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Firm taking delivery of £1OOk machinery

Published on 19/11/2019

A TELFORD manufacturing specialist has invested another £100,000 into increasing its capacity to target new opportunities in electroni and precision engineering.

Advanced Chemical Etching (A.C.E), which employs 60 people at its base on Hortonwood, is taking delivery of an additional post cleaning machine in the next few weeks that will give it the capability to de- liver more than 2,000 etched sheets every day – a major rise from the 350 it could produce in 2018.

The firm’s expertise is in demand from customers looking to manufacture precision components within a two-week lead time and to exacting tolerances that can also withstand harsh environments.

It is already working with clients who are making parts for use in consumer electronics, oil filtration systems, car dashboards, mobile phones and marine applications.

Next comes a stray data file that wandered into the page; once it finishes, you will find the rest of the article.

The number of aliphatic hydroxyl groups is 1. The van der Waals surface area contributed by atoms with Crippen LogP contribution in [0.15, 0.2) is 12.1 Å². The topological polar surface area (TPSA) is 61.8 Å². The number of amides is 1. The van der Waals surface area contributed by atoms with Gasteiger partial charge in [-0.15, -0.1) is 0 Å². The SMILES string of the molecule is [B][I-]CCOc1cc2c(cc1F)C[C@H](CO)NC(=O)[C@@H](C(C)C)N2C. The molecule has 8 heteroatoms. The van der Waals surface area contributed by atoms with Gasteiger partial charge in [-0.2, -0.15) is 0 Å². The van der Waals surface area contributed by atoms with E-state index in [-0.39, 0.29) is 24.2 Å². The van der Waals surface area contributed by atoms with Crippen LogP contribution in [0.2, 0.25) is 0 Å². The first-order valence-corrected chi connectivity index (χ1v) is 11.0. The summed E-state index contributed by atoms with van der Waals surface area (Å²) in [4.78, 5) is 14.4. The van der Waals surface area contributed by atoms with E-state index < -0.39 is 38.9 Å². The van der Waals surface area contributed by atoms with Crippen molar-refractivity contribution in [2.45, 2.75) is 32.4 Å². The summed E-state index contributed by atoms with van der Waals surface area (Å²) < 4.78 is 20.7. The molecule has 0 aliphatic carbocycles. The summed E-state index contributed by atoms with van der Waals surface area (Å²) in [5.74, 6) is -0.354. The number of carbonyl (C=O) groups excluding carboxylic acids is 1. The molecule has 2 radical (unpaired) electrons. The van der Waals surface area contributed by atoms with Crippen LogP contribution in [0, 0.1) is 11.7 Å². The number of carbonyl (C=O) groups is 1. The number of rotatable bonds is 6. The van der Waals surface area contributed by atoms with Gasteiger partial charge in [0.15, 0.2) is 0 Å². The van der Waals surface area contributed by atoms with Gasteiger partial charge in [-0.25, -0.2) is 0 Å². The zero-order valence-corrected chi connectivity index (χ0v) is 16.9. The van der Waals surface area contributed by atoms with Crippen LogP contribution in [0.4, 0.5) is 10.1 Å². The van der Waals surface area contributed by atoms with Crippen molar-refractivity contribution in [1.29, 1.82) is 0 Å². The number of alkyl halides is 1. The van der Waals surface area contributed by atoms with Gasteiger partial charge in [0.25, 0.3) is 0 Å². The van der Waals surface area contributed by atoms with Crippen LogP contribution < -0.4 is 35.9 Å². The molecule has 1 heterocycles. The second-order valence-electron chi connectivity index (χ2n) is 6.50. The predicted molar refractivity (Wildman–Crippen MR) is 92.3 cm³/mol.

We had spent £500,000 earlier this year on upgrading our facility in Telford and have pressed the button on further investment to help us continue to win new work, said Ian Whateley, managing director of A.C.E.

The pre and post cleaning machines we installed have made us so much quicker and we have also added new auto loaders on to the lines to aid our move to ‘lights-out manufacturing’ in some parts of production.
This allows us to compete with UK and international rivals and gives us the flexibility we need to scale volumes up quickly when required.

Electronics and precision engineering, which predominantly uses copper alloys, has potential for us as our prototyping expertise and ability to deliver numerous iterations can be a vital service in the early stage of a product lifecycle.

A.C.E specialises in the development of prototype components, pre-production and volume fulfilment to customers in aerospace, automotive, electronics, medical, telecoms and renewables. The scope of its activities is far and wide and can include anything from safety critical components for aircraft and F1 cars to meshes and electronic connectors and even frames for designer glasses.

Article apeared on Shropshire Star
Report by James Pugh

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